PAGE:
"As we enjoy great advantages from the inventions of others, we should be glad of the opportunity provided to serve self-interest when Al Gore created the internet; and we should also thank Mark Zuckerburg and Jack Dorsey for creating Facebook and Twitter out of the kindness of their big hearts and not the thinness of their small wallets."
-Ben Franklin, Autobiography (1742)

Thursday, March 3, 2011

Abigail Adams Founding of Colonialpolitan/Cosmopolitan Magazine.

"Remember ladies, be more generous and favorable to them than your ancestors. Do not put such unlimited power into the hands of the Husbands, but put yourself in his hands instead. Remember all Men would be tyrants if they could, it is up to us to distract them from the realities of life."
-Abigail Adams, Cosmo's "237 Ways to Please Your Founding Father", 1769

Today, Helen Gurley Brown is praised as the founder of the ever-so-scandalous Cosmopolitan magazine. Though Brown spear-headed the project of taking Cosmo to the masses, she was hardly the first woman in history to push the boundaries of female sexuality with a written publication. If you want to know the real origins of today's most popular woman's magazine, you'll have to look much further back in history than the Sexual Revolution of the 1960s - that was nothing compared to 1764, the year Abigail and John started the Addam'sAdam's Family…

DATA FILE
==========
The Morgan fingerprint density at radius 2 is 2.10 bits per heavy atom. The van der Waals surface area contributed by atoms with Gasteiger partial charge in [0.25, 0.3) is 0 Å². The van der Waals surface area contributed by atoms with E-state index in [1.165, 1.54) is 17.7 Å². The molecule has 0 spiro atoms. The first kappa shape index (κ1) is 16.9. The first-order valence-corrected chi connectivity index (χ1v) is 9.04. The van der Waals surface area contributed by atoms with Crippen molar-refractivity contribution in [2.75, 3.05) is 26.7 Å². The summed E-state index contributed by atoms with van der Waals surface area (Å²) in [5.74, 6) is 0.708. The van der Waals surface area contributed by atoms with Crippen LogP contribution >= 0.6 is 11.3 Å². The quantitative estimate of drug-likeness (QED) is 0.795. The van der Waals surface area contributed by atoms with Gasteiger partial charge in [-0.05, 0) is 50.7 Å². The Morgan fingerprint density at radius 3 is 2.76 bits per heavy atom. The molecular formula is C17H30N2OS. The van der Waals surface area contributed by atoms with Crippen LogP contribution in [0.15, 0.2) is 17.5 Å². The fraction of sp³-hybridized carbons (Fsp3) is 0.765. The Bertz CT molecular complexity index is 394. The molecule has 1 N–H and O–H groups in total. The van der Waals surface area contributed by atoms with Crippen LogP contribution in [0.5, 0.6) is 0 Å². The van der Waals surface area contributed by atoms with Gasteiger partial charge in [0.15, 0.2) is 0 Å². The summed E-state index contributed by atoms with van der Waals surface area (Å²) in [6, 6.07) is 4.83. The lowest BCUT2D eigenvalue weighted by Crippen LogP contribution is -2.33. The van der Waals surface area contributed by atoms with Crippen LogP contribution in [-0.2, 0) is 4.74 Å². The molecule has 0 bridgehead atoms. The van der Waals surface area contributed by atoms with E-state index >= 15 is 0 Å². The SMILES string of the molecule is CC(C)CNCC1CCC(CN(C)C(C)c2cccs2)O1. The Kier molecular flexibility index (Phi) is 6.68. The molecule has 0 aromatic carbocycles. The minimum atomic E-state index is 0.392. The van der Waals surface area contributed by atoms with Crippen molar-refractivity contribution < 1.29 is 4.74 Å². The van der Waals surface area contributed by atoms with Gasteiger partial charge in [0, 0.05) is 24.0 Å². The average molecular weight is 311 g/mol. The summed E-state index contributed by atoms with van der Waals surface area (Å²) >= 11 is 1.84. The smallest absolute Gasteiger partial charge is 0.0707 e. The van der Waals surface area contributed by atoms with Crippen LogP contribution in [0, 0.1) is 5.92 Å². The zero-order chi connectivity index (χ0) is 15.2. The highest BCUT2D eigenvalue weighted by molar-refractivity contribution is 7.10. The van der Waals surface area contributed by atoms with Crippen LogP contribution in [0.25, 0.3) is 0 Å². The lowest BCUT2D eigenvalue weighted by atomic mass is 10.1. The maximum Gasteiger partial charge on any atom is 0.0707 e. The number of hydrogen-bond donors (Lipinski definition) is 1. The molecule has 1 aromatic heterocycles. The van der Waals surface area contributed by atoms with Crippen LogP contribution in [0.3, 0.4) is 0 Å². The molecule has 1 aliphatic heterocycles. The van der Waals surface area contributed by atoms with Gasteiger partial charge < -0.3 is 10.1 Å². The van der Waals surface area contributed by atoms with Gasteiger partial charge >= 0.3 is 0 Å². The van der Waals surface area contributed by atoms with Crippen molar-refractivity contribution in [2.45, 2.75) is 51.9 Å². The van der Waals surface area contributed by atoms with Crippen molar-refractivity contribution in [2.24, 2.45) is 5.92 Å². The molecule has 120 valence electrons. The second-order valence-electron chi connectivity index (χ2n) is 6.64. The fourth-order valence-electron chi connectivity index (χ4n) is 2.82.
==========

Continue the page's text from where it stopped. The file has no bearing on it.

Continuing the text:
Abby and John were essentially the hot, young power couple of the Founding Father crew. They had it all: a charming lot of youngsters (including John Quincy, 6th President of the United States), a beautiful home in the 'burbs, well-paying jobs, and to top it all off, a fairytale marriage that made Martha Jefferson green with envy ("Tom never looks at me the way [John] looks at Abby", from Second to Sally, an autobiography). And what was the secret to such a perfect relationship? Well, Cosmo has been telling us for years and will keep telling us as long as we continue to impulsively grab that $3.95 issue in the check-out line.  That's right, ladies, you've been reading the words of Abigail Adams all this time. Don't let the editors of Cosmo tell you that some trendy love doctor came up with "82 New Ways To Spice Up Your Love Life " or the "Which Sex In The City Character Are You?" Quiz. Rather, those are the wise words of Abigail Adams, passed down through the centuries. And who wrote the "Advice from Guys" column? You guessed it: John Adams himself, with the help of GDubs, TJ, J.Mad, and Monbroeski, of course.

Unfortunately, Mrs. Adams was well ahead of her times when she started Colonialpolitan.  She knew the conservatism of her day would not allow for such a magazine to be mass produced. Thus, she drafted one issue of the magazine that she shared with her fellow Founding Mothers. On her death bed, she charged her eldest daughter "Nabby" with passing down her tried and true relationship secrets to the next generation. Little did she know that her secrets would be reworded and retitled thousands of times over to create every issue of Cosmopolitan.

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